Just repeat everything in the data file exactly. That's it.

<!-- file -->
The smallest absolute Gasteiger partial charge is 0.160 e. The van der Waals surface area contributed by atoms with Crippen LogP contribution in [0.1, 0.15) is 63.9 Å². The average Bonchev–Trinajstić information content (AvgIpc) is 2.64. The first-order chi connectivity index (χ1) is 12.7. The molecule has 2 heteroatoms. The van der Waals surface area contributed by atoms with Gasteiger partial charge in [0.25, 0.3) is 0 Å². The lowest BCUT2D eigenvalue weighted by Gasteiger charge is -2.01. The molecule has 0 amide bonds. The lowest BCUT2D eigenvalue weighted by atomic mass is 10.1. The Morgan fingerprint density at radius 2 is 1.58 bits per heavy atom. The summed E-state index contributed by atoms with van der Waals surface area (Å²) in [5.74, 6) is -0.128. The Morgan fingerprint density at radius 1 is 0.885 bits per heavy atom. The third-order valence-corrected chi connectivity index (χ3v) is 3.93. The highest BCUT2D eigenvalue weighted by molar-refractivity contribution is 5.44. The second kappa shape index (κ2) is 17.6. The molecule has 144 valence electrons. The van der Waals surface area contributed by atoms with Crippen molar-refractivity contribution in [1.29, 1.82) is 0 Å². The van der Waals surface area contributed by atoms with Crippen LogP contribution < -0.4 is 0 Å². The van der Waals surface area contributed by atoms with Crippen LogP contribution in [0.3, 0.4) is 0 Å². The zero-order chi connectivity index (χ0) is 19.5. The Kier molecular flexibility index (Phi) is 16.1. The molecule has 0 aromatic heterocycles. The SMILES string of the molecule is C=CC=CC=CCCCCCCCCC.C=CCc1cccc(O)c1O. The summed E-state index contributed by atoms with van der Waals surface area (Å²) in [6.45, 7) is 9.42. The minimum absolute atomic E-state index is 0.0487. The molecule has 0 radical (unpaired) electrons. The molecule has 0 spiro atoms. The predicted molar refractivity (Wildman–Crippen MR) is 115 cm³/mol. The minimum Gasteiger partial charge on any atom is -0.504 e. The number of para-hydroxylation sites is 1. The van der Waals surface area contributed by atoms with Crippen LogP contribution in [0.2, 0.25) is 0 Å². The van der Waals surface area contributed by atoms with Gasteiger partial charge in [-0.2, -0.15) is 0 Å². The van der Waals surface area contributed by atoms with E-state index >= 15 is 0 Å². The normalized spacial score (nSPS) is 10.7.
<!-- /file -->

The smallest absolute Gasteiger partial charge is 0.160 e. The van der Waals surface area contributed by atoms with Crippen LogP contribution in [0.1, 0.15) is 63.9 Å². The average Bonchev–Trinajstić information content (AvgIpc) is 2.64. The first-order chi connectivity index (χ1) is 12.7. The molecule has 2 heteroatoms. The van der Waals surface area contributed by atoms with Gasteiger partial charge in [0.25, 0.3) is 0 Å². The lowest BCUT2D eigenvalue weighted by Gasteiger charge is -2.01. The molecule has 0 amide bonds. The lowest BCUT2D eigenvalue weighted by atomic mass is 10.1. The Morgan fingerprint density at radius 2 is 1.58 bits per heavy atom. The summed E-state index contributed by atoms with van der Waals surface area (Å²) in [5.74, 6) is -0.128. The Morgan fingerprint density at radius 1 is 0.885 bits per heavy atom. The third-order valence-corrected chi connectivity index (χ3v) is 3.93. The highest BCUT2D eigenvalue weighted by molar-refractivity contribution is 5.44. The second kappa shape index (κ2) is 17.6. The molecule has 144 valence electrons. The van der Waals surface area contributed by atoms with Crippen molar-refractivity contribution in [1.29, 1.82) is 0 Å². The van der Waals surface area contributed by atoms with Crippen LogP contribution < -0.4 is 0 Å². The van der Waals surface area contributed by atoms with Crippen LogP contribution in [0.3, 0.4) is 0 Å². The zero-order chi connectivity index (χ0) is 19.5. The Kier molecular flexibility index (Phi) is 16.1. The molecule has 0 aromatic heterocycles. The SMILES string of the molecule is C=CC=CC=CCCCCCCCCC.C=CCc1cccc(O)c1O. The summed E-state index contributed by atoms with van der Waals surface area (Å²) in [6.45, 7) is 9.42. The minimum absolute atomic E-state index is 0.0487. The molecule has 0 radical (unpaired) electrons. The molecule has 0 spiro atoms. The predicted molar refractivity (Wildman–Crippen MR) is 115 cm³/mol. The minimum Gasteiger partial charge on any atom is -0.504 e. The number of para-hydroxylation sites is 1. The van der Waals surface area contributed by atoms with Crippen LogP contribution in [0.2, 0.25) is 0 Å². The van der Waals surface area contributed by atoms with Gasteiger partial charge in [-0.2, -0.15) is 0 Å². The van der Waals surface area contributed by atoms with E-state index >= 15 is 0 Å². The normalized spacial score (nSPS) is 10.7.